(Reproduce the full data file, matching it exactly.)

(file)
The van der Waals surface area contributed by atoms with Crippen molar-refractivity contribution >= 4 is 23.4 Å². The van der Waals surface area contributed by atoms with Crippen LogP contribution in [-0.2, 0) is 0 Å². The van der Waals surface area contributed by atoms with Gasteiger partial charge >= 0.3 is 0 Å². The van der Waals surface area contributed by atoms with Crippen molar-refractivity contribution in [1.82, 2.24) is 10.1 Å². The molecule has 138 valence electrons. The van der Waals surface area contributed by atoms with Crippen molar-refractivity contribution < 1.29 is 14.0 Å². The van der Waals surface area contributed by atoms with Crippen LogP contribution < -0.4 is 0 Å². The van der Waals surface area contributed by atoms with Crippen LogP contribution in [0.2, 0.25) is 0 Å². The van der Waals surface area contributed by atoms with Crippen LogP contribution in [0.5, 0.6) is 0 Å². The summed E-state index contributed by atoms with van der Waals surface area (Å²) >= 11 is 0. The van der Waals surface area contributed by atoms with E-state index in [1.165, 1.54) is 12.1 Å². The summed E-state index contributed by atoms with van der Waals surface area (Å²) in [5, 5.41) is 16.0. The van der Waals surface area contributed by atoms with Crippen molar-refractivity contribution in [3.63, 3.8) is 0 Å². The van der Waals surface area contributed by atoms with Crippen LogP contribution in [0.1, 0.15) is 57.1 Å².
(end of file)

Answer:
The van der Waals surface area contributed by atoms with Crippen molar-refractivity contribution >= 4 is 23.4 Å². The van der Waals surface area contributed by atoms with Crippen LogP contribution in [-0.2, 0) is 0 Å². The van der Waals surface area contributed by atoms with Gasteiger partial charge >= 0.3 is 0 Å². The van der Waals surface area contributed by atoms with Crippen molar-refractivity contribution in [1.82, 2.24) is 10.1 Å². The molecule has 138 valence electrons. The van der Waals surface area contributed by atoms with Crippen molar-refractivity contribution < 1.29 is 14.0 Å². The van der Waals surface area contributed by atoms with Crippen LogP contribution < -0.4 is 0 Å². The van der Waals surface area contributed by atoms with Crippen LogP contribution in [0.2, 0.25) is 0 Å². The van der Waals surface area contributed by atoms with Crippen LogP contribution in [0.5, 0.6) is 0 Å². The summed E-state index contributed by atoms with van der Waals surface area (Å²) >= 11 is 0. The van der Waals surface area contributed by atoms with E-state index in [1.165, 1.54) is 12.1 Å². The summed E-state index contributed by atoms with van der Waals surface area (Å²) in [5, 5.41) is 16.0. The van der Waals surface area contributed by atoms with Crippen molar-refractivity contribution in [3.63, 3.8) is 0 Å². The van der Waals surface area contributed by atoms with Crippen LogP contribution in [0.1, 0.15) is 57.1 Å².